In the 'bad old days' before electronic systems swept all before them, many organisations had a registry which controlled, named, tracked, retrieved and stored paper files and was staffed by file clerks. Success depended upon the skills and care of the organisation's administrators but in practice this was often variable. It did mean that with suitable permissions and controls many members of staff could share the information that the files contained (although not simultaneously). Electronic systems, especially desktop PCs, did away with all of this, but did not really replace it with anything comparable. It was not thought necessary. Changed days have changed requirements. One way of looking at a corporate file plan is as technique for re-asserting control over corporate information assets.
The Model Publication Schemes to which most Universities and post-16 Colleges in the UK have signed up are organised by function. It was the only way in which such templates could be devised given the great variety of organisational structures. The main functional high-level categories in Scottish Higher Education are:
1. GENERAL INFORMATION2. ACCESS TO INFORMATION3. GOVERNANCE4. FINANCIAL RESOURCES5. CORPORATE PLANNING6. PROCUREMENT7. MANAGEMENT OF RESEARCH8. COMMERCIALISATION AND KNOWLEDGE TRANSFER9. HUMAN RESOURCES10. PHYSICAL RESOURCES11. HEALTH AND SAFETY12. SUPPORT FOR DISABLED PEOPLE13. STUDENT ADMINISTRATION AND SUPPORT14. TEACHING QUALITY15. INFORMATION SERVICES16. EXTERNAL AND COMMUNITY RELATIONS17. GOVERNMENT AND REGULATOR RELATIONS
The Colleges' version is very similar except that Category 7 has been removed. JISC Legal's website gives the links both to those for Scotland and the rest of the UK.
Functions do not change over time
Files can be easily identified and used without affecting the fileplan classification
There is a greater spread of ownership
There is better search and retrieval of information
The transition from paper to e-systems becomes simpler and more transparent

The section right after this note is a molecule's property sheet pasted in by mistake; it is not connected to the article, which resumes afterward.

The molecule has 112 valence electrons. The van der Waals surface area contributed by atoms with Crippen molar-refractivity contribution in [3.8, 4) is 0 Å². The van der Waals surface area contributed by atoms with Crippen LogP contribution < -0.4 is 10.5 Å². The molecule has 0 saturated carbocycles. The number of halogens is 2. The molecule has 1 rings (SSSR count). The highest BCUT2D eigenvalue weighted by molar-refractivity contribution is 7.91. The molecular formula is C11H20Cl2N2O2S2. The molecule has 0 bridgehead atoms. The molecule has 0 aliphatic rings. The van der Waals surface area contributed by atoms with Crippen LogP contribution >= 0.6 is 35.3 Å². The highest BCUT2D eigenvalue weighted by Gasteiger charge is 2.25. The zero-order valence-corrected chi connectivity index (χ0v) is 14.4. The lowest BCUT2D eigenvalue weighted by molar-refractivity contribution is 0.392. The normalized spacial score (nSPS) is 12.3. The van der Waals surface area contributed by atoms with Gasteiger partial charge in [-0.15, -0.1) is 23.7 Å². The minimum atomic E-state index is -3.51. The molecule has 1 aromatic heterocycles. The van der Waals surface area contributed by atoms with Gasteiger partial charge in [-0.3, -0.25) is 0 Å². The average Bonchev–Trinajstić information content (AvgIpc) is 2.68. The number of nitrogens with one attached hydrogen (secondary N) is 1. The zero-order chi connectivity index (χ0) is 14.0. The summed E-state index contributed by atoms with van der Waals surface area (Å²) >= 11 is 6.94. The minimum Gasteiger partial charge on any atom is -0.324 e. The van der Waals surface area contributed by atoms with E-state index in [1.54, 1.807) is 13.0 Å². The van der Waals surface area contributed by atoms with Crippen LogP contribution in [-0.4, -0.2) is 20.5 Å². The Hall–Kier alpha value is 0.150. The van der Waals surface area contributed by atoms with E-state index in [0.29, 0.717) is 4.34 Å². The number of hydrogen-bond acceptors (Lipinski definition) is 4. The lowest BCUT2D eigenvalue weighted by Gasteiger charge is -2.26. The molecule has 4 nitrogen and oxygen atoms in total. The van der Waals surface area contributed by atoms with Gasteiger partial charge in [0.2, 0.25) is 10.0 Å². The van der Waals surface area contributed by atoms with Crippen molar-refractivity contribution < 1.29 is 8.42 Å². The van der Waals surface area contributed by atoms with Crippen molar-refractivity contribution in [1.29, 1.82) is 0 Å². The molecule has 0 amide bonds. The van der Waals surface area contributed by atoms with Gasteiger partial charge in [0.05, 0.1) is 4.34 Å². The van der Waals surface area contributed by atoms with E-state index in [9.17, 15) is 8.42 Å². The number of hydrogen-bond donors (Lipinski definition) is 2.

New functions can be added
Work processes are identified and mapped
A fileplan and taxonomy has to be devised as part of the preparation for electronic document and records management systems
Implementing such a system across an institution requires a cultural shift in the organisation and attitudes. It also requires confidence in the systems in place. It is both an organisation and a people issue.
To the 'first-timer' the relationship between the organisational structure in Departments, schools and faculties which is easily understood does not relate immediately to the corporate file structure by function. This appears to be an intellectual abstraction rather than a business tool. The curious thing to say is that once in place such a system it becomes almost second nature, because it removes the uncertainty of 'What shall I call this, and where shall I file it so that I can find it again?'
The major hurdle to be overcome is the perception that work is 'my work' rather than part of a bigger business process which must be shared (and in practice usually is). The key is not who owns the work, but how the work is done.
Older ways of organising files by subject, creator or department become irrelevant, and the feeling of personal loss of control of file taxonomy has to be counteracted by making it easier to retrieve and share all information.